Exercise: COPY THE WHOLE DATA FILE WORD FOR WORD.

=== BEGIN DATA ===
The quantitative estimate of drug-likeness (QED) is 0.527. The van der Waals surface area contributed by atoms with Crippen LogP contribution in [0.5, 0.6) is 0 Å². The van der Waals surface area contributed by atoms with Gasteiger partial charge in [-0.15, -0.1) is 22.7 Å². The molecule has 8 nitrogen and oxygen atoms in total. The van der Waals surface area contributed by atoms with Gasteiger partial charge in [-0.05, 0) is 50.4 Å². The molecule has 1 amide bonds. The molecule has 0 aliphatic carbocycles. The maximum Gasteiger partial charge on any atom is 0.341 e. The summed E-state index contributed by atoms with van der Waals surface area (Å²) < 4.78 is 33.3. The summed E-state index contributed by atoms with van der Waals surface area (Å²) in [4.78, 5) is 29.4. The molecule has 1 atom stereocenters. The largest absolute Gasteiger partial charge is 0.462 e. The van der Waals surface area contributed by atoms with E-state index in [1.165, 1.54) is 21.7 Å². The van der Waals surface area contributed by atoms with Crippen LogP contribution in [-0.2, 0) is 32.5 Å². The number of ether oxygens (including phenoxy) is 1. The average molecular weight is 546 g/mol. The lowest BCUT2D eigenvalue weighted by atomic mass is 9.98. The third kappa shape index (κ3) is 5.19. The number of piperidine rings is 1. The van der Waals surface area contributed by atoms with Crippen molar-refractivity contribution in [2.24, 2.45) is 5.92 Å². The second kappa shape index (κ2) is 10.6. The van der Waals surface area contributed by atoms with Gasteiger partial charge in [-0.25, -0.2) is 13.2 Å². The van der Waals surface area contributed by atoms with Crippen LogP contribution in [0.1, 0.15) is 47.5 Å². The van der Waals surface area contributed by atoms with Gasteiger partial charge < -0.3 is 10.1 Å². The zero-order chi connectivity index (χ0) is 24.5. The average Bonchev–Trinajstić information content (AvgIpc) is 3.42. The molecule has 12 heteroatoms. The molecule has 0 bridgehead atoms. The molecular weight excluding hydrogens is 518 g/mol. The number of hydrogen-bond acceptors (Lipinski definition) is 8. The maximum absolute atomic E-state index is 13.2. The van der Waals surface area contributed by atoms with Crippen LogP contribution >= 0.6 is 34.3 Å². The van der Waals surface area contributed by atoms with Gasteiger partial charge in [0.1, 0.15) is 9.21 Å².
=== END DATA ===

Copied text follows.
The quantitative estimate of drug-likeness (QED) is 0.527. The van der Waals surface area contributed by atoms with Crippen LogP contribution in [0.5, 0.6) is 0 Å². The van der Waals surface area contributed by atoms with Gasteiger partial charge in [-0.15, -0.1) is 22.7 Å². The molecule has 8 nitrogen and oxygen atoms in total. The van der Waals surface area contributed by atoms with Gasteiger partial charge in [-0.05, 0) is 50.4 Å². The molecule has 1 amide bonds. The molecule has 0 aliphatic carbocycles. The maximum Gasteiger partial charge on any atom is 0.341 e. The summed E-state index contributed by atoms with van der Waals surface area (Å²) < 4.78 is 33.3. The summed E-state index contributed by atoms with van der Waals surface area (Å²) in [4.78, 5) is 29.4. The molecule has 1 atom stereocenters. The largest absolute Gasteiger partial charge is 0.462 e. The van der Waals surface area contributed by atoms with E-state index in [1.165, 1.54) is 21.7 Å². The van der Waals surface area contributed by atoms with Crippen LogP contribution in [-0.2, 0) is 32.5 Å². The number of ether oxygens (including phenoxy) is 1. The average molecular weight is 546 g/mol. The lowest BCUT2D eigenvalue weighted by atomic mass is 9.98. The third kappa shape index (κ3) is 5.19. The number of piperidine rings is 1. The van der Waals surface area contributed by atoms with Crippen molar-refractivity contribution in [2.24, 2.45) is 5.92 Å². The second kappa shape index (κ2) is 10.6. The van der Waals surface area contributed by atoms with Gasteiger partial charge in [-0.25, -0.2) is 13.2 Å². The van der Waals surface area contributed by atoms with Crippen LogP contribution in [0.1, 0.15) is 47.5 Å². The van der Waals surface area contributed by atoms with Gasteiger partial charge < -0.3 is 10.1 Å². The zero-order chi connectivity index (χ0) is 24.5. The average Bonchev–Trinajstić information content (AvgIpc) is 3.42. The molecule has 12 heteroatoms. The molecule has 0 bridgehead atoms. The molecular weight excluding hydrogens is 518 g/mol. The number of hydrogen-bond acceptors (Lipinski definition) is 8. The maximum absolute atomic E-state index is 13.2. The van der Waals surface area contributed by atoms with Crippen LogP contribution >= 0.6 is 34.3 Å². The van der Waals surface area contributed by atoms with Gasteiger partial charge in [0.1, 0.15) is 9.21 Å².